The curriculum at Marietta College is evolving to meet the needs of the growing demands of numerous fields.
This fall, students can factor in Musical Theatre, Music Therapy, Actuarial Science, Computer Science and Environmental Engineering to their choice of majors, as well as enter a new 3+2 program that results in a Sports Medicine undergraduate degree and a Master in Athletic Training degree in five years.
The Curriculum Committee and faculty reviewed and voted last fall to approve the new programs.
Dr. Robert Van Camp, who teaches in the Mathematics, Computing & Information Systems Department, says the College previously offered Computer Science, Computer Information Systems and Management Information Systems, but opted to combine those topics into one degree: Information Systems.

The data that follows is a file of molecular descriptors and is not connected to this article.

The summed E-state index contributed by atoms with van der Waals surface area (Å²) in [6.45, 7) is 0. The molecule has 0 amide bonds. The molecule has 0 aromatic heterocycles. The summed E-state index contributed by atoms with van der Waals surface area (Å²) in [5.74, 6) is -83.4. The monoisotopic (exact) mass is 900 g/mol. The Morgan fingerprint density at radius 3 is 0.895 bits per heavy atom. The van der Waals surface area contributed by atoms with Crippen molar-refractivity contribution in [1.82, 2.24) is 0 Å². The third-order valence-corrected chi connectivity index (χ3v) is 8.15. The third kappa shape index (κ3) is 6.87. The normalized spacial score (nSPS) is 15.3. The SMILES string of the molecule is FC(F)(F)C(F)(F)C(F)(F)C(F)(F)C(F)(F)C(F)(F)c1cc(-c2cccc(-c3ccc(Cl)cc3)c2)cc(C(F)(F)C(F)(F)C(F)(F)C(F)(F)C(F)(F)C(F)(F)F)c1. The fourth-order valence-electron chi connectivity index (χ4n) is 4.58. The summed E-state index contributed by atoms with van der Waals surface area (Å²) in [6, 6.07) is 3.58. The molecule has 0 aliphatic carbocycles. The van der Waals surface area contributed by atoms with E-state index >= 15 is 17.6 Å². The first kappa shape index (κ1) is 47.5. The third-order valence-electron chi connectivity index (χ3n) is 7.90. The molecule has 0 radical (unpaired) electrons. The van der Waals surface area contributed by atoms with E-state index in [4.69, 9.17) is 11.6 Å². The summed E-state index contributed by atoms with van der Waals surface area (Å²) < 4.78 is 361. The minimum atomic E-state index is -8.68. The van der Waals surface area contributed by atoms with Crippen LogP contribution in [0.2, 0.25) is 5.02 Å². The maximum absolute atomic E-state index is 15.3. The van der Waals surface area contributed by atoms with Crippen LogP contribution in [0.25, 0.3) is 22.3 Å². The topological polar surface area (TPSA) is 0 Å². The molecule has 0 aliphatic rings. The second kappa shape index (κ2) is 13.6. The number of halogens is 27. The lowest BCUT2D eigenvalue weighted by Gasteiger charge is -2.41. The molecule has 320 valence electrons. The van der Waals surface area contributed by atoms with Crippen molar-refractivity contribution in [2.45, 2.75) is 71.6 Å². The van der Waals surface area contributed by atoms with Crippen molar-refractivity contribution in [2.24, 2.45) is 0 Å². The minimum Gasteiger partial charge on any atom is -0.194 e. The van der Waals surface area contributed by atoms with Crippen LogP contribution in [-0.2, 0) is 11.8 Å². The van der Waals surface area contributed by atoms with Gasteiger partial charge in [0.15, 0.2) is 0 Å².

When President Bill Ruud visited with the department shortly after his arrival at Marietta, he asked the faculty what they thought would improve what they had to offer current and prospective students. “We got administrative permission to create a Computer Science major, but we also wanted to retain Information Systems because they are different,” Van Camp says. “Computer Science has more math classes, and there’s more of an emphasis on business for the Information Systems side. The Computer Science and Information Systems majors have several courses in common, so it would be easy for a student to start in one major and switch to the other.”
Computer Science jobs include programming, software engineering, cybersecurity, web development, database, networking, big data, artificial intelligence, game development and software development.